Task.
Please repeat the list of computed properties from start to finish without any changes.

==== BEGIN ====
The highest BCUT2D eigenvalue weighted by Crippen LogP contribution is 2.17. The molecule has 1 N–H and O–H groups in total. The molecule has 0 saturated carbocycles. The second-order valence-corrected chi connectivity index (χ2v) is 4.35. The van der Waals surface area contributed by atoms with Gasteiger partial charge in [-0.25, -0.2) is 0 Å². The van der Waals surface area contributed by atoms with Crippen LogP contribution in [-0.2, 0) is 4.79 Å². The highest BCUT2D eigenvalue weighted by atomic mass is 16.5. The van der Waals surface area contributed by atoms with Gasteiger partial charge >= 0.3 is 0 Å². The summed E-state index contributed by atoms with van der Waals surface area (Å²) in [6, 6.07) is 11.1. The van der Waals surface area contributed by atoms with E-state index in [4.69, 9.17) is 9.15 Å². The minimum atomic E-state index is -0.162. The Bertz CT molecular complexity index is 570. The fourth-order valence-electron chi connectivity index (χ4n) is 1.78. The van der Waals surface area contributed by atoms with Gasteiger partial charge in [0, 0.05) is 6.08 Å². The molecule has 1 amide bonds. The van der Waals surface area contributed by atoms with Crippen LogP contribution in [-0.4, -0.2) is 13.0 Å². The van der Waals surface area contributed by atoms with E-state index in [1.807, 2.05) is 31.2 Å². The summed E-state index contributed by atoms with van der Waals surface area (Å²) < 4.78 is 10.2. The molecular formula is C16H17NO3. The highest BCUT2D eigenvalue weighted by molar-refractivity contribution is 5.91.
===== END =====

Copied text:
The highest BCUT2D eigenvalue weighted by Crippen LogP contribution is 2.17. The molecule has 1 N–H and O–H groups in total. The molecule has 0 saturated carbocycles. The second-order valence-corrected chi connectivity index (χ2v) is 4.35. The van der Waals surface area contributed by atoms with Gasteiger partial charge in [-0.25, -0.2) is 0 Å². The van der Waals surface area contributed by atoms with Crippen LogP contribution in [-0.2, 0) is 4.79 Å². The highest BCUT2D eigenvalue weighted by atomic mass is 16.5. The van der Waals surface area contributed by atoms with Gasteiger partial charge >= 0.3 is 0 Å². The summed E-state index contributed by atoms with van der Waals surface area (Å²) in [6, 6.07) is 11.1. The van der Waals surface area contributed by atoms with E-state index in [4.69, 9.17) is 9.15 Å². The minimum atomic E-state index is -0.162. The Bertz CT molecular complexity index is 570. The fourth-order valence-electron chi connectivity index (χ4n) is 1.78. The van der Waals surface area contributed by atoms with Gasteiger partial charge in [0, 0.05) is 6.08 Å². The molecule has 1 amide bonds. The van der Waals surface area contributed by atoms with Crippen LogP contribution in [-0.4, -0.2) is 13.0 Å². The van der Waals surface area contributed by atoms with E-state index in [1.807, 2.05) is 31.2 Å². The summed E-state index contributed by atoms with van der Waals surface area (Å²) < 4.78 is 10.2. The molecular formula is C16H17NO3. The highest BCUT2D eigenvalue weighted by molar-refractivity contribution is 5.91.